Along with mentally-ill prisoners, racial minorities are disproportionately subject to mistreatment. A report detailing systemic racism in the criminal justice system found that prisons are oftentimes very hostile and discriminatory environments for Black inmates. And in recent years, this has shifted from outward forms of racism to more covert acts. Black inmates, constantly stereotyped and alienated, have recorded instances where their health needs and personal requests were completely ignored.

Discrimination and racism permeates our criminal justice system; from police interactions to the courts. In the name of profitable punishment, black and indigenous people (BIPOC) are convicted at disproportionate rates, only to face far more racism in prisons itself. The Canadian government’s 2016 incarceration-rate statistics show that Black people account for 10% of inmates in prison (but 3.5% of the general population) and Indigenous people account for 26% of prisoners (though only 5% of the population) (Chan, 2017).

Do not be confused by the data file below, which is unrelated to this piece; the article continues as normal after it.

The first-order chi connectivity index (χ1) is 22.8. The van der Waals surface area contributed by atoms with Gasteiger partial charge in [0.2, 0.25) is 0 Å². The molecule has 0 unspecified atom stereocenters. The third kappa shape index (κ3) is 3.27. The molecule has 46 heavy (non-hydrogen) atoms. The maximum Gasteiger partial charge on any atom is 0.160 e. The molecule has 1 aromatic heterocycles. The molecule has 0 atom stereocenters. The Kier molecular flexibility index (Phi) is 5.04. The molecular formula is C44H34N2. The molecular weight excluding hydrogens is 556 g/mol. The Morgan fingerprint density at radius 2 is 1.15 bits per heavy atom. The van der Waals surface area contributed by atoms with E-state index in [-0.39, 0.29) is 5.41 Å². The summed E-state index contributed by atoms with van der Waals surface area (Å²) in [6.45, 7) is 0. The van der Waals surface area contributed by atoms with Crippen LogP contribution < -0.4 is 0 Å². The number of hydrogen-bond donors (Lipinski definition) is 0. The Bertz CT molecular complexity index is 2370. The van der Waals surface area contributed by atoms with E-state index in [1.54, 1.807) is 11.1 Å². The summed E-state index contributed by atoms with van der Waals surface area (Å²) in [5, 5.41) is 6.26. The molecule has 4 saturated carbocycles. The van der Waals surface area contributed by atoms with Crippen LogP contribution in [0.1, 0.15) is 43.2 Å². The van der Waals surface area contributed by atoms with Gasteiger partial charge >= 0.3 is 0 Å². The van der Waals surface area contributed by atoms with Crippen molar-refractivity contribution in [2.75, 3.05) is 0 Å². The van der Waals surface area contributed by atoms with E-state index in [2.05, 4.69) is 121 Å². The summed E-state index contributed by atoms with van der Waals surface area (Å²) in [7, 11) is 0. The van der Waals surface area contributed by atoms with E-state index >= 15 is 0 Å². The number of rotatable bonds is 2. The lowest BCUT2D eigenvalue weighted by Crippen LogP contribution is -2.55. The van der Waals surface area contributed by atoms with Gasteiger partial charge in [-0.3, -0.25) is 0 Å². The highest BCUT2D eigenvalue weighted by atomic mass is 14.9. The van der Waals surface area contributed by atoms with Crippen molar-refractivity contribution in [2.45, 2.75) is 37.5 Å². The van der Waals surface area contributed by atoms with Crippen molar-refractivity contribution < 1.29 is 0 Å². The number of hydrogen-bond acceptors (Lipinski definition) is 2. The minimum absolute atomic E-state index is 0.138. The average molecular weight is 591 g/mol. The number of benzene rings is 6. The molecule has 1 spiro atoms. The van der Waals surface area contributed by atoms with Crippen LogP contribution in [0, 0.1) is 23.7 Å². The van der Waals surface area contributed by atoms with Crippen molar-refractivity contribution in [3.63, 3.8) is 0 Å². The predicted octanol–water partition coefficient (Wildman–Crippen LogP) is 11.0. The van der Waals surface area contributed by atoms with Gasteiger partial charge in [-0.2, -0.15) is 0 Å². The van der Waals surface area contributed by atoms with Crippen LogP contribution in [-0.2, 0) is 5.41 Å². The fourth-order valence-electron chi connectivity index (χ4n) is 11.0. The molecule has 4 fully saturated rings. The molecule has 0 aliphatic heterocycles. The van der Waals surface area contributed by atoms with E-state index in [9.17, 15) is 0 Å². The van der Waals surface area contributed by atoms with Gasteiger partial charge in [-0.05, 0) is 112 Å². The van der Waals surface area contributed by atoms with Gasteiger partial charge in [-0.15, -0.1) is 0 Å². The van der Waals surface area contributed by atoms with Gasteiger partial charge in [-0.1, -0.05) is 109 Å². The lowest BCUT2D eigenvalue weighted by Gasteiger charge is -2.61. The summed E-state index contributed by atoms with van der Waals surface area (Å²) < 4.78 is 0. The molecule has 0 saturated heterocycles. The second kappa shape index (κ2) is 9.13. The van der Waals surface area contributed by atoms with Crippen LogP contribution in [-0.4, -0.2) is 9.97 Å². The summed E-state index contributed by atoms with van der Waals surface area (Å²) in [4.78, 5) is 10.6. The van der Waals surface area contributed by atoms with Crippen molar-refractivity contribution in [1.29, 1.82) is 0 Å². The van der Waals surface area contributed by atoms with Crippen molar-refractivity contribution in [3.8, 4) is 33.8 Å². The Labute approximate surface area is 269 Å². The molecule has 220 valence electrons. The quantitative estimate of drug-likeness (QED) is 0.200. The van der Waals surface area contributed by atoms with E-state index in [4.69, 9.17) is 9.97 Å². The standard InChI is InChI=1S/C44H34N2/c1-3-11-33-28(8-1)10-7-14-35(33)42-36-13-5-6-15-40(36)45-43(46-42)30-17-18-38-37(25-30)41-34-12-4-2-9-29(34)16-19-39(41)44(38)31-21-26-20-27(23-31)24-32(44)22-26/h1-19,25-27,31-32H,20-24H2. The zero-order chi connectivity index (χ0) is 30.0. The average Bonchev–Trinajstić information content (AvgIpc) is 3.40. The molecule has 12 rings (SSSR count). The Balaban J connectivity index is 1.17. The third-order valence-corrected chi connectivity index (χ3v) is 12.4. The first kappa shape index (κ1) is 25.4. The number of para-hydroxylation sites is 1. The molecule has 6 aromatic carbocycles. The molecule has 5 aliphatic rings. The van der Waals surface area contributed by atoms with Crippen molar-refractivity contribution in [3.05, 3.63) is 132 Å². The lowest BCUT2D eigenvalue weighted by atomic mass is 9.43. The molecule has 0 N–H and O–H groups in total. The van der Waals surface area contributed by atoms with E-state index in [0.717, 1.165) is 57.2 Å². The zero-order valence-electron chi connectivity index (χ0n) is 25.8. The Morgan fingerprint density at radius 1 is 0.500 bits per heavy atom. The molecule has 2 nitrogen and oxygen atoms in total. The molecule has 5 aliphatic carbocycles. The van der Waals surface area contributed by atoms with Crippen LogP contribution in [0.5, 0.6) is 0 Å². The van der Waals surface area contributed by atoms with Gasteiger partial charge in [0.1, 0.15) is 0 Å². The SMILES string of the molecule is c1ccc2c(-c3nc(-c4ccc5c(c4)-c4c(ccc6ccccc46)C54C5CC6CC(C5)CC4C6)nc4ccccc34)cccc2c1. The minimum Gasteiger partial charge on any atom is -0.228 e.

As I read deeper into the lack of accountability and rampant discrimination present in these prisons, I wondered where one could even begin to counteract years of injustice. Howard Sapers, an Ombudsman Prison Watchdog, presented several ideas in his (2016) report. Sapers proposed:

  • The involvement of mental health organizations in self-injurious behaviour response protocol

  • A mandatory requirement for a psychological review/autopsy to be conducted (by a registered mental health clinician) into each prison suicide

  • Mandatory reporting for any use of chemical/inflammatory agents